Just How Free Is Shanghai’s New Free Trade Zone?
This is a guest post from Lotus Yuen, a China-based writer and a regular contributor to FP‘s Tea Leaf Nation. Two weeks after taking office in March 2013, China’s Premier Li Keqiang announced that Shanghai, the country’s financial capital, would be a new type of economic testing ground. China, he said, "should not be scared ...
This is a guest post from Lotus Yuen, a China-based writer and a regular contributor to FP‘s Tea Leaf Nation.
Two weeks after taking office in March 2013, China’s Premier Li Keqiang announced that Shanghai, the country’s financial capital, would be a new type of economic testing ground. China, he said, "should not be scared of opening up." After months of speculation, the Shanghai Free Trade Zone (FTZ) became a reality on Sept. 29. The South China Morning Post, a Hong Kong-based newspaper, claimed that Li "prevailed over all dissenting views" to green light the project. But many Chinese have reacted to the launch with skepticism, questioning how "free" the free trade zone will really be.
Economically, at least, Li seems to be delivering on his promise. The 11-square mile zone will reportedly allow for the full convertibility of China’s currency, the yuan, and freer flow of capital; qualified Chinese banks will be permitted to conduct offshore business, and companies can import goods into the zone before clearing them through customs. The State Council, China’s cabinet, has stated that some foreign and private enterprises will be allowed to invest freely in banks, shipping ventures, entertainment services, educational institutions, and health and medical insurers that operate in the zone.
The State Council also stated that the experimental measures are intended to deepen economic reforms and promote innovation — similar language to that used to describe the country’s first special economic zone (SEZ), which was established in the southern city of Shenzhen in 1979. China’s special economic zones were key parts of its Reform and Opening Up, a period of significant economic and political reforms that began in the late 1970s and continued through the early 1990s.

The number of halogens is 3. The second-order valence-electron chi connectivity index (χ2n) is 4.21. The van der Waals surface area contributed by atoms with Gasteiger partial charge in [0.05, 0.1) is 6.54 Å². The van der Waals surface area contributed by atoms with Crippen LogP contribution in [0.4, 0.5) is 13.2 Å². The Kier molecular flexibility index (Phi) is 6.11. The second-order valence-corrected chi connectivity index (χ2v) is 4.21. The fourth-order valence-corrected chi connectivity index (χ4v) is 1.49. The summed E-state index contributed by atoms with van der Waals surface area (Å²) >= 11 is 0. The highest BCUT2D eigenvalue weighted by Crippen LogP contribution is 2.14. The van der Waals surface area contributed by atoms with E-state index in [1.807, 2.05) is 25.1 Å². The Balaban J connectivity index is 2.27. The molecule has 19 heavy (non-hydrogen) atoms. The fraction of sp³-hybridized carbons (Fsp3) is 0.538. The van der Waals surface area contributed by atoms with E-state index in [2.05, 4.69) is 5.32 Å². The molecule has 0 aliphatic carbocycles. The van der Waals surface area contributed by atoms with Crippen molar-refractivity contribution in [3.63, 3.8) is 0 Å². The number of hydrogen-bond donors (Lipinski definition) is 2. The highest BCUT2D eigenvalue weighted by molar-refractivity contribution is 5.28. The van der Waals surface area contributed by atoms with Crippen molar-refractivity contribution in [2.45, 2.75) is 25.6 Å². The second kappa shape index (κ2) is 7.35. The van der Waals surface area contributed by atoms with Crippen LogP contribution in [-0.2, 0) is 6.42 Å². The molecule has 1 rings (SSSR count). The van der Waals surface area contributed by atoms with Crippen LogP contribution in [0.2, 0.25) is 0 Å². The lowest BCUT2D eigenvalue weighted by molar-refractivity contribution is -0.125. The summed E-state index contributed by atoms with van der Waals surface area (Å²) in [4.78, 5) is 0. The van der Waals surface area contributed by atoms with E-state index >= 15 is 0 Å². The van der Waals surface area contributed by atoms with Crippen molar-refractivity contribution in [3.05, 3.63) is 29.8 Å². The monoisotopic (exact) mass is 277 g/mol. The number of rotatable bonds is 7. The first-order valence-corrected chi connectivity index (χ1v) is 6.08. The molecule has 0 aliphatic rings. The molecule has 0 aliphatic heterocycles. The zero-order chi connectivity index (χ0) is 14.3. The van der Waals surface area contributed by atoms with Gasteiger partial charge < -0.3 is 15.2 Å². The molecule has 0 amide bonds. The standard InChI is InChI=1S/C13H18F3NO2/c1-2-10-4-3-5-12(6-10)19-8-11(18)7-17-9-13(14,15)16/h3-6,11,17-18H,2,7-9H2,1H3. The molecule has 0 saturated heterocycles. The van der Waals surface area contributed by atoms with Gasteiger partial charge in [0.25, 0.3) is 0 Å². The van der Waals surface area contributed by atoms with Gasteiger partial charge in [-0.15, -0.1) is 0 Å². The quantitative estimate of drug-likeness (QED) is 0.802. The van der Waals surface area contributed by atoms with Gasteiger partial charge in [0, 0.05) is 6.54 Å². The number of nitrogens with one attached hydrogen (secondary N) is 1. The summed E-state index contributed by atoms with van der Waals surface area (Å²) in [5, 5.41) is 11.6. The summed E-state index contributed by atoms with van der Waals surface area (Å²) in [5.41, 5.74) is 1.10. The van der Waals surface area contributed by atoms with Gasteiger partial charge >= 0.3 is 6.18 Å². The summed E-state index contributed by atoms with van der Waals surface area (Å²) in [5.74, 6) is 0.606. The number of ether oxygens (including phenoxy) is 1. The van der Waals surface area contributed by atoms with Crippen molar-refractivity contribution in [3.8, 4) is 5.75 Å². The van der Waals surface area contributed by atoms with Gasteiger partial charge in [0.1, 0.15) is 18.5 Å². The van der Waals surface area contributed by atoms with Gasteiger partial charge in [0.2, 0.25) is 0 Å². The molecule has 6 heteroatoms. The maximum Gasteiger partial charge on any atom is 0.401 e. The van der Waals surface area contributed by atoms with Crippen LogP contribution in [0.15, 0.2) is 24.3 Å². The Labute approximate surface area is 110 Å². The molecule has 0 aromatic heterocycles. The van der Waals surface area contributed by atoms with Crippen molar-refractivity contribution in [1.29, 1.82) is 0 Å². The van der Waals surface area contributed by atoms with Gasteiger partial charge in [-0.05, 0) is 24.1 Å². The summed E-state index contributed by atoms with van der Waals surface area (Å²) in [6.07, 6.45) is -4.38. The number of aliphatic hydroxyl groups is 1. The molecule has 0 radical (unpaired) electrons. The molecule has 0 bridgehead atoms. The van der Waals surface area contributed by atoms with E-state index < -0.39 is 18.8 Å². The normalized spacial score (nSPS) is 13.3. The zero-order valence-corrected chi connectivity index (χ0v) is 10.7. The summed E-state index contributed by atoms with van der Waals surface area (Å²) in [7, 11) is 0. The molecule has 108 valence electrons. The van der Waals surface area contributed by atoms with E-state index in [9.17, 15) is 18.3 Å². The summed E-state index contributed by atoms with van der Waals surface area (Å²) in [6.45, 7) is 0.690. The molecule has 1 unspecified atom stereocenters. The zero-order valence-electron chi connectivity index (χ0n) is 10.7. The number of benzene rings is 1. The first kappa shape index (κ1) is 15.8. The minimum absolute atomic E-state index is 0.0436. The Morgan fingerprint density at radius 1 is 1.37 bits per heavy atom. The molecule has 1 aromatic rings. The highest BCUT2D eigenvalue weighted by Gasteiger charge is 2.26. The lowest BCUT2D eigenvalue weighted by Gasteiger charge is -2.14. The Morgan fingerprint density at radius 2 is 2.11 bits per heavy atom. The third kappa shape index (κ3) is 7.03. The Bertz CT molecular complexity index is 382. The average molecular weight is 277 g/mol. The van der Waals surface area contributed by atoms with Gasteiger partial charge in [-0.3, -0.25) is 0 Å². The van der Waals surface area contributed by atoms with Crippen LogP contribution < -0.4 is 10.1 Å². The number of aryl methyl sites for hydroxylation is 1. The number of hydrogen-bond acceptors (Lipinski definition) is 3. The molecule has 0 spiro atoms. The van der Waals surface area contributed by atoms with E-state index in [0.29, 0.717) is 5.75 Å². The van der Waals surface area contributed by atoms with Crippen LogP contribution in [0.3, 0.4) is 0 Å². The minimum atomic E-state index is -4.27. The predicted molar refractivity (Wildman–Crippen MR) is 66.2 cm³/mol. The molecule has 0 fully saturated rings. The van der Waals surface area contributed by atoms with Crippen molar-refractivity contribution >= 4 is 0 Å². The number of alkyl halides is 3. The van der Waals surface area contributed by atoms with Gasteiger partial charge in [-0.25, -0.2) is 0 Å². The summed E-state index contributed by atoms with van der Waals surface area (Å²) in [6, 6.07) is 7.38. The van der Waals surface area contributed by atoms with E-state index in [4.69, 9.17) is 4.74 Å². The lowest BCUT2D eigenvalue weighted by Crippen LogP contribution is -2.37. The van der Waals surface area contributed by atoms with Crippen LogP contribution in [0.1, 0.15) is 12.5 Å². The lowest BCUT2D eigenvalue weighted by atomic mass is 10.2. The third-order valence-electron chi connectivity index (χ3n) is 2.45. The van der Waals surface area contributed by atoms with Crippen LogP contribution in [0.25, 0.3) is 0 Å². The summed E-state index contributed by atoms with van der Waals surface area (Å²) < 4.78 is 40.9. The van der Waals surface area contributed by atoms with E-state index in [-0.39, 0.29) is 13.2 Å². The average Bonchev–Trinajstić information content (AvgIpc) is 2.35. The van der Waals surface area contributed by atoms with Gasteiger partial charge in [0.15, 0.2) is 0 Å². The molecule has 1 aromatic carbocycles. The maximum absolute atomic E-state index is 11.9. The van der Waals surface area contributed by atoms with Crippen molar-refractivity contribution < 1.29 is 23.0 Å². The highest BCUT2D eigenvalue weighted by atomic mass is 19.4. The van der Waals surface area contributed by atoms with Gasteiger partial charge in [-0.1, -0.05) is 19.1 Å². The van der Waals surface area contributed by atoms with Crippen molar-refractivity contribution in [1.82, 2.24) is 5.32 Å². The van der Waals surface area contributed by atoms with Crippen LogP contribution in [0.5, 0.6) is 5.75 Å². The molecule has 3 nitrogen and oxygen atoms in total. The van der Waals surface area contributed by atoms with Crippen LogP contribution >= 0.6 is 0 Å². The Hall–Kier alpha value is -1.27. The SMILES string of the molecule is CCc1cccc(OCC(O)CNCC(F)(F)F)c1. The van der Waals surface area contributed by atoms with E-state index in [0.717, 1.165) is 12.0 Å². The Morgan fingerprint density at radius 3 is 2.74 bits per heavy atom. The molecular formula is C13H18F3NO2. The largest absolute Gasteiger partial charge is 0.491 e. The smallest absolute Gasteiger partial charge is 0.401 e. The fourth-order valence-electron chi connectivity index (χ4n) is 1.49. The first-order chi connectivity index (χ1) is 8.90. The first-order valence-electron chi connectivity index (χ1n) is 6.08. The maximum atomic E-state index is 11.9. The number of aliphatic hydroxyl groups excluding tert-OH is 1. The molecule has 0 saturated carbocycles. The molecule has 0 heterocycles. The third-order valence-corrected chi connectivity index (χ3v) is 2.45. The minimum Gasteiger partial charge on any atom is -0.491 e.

Yet after double-digit growth rates for much of the last three decades, China’s economy is now slowing. As GDP growth eased to 7.8 percent in 2012 — the slowest growth rate in 13 years — China is once again experimenting with limited reforms, perhaps in the hopes of repeating the economic miracles of the original SEZs.
Sina Weibo, a highly popular Twitter-like social media platform in China, has lit up with discussion of the developments in Shanghai. As Weibo user @BowenGuancha remarked: "The FTZ is indeed a policy bonus; it shows that economic reform has entered a new era. Its significance is no less than that of the Shenzhen Special Economic Zone at the time of its establishment."
Shen Jianhuang, managing director of Mizuho Securities Asia, a Hong Kong-based financial services provider, wrote about differences between the FTZ and China’s earlier SEZs:
The significance of the Shanghai FTZ is not confined to providing a test ground for financial and trade reforms. It also serves as a pilot project for [finding efficient] legal and administrative management models. While Shenzhen spearheaded China’s fast economic growth over the past three decades, the FTZ is expected to promote domestic economic reforms with a globalized perspective.
The SEZs, along with the Reform and Opening Up policies, helped lift China out of poverty, but there is more to the story. The Southern Metropolis Daily, a prestigious Guangdong-based newspaper, warned overly enthusiastic supporters to be wary of the FTZ-related hype: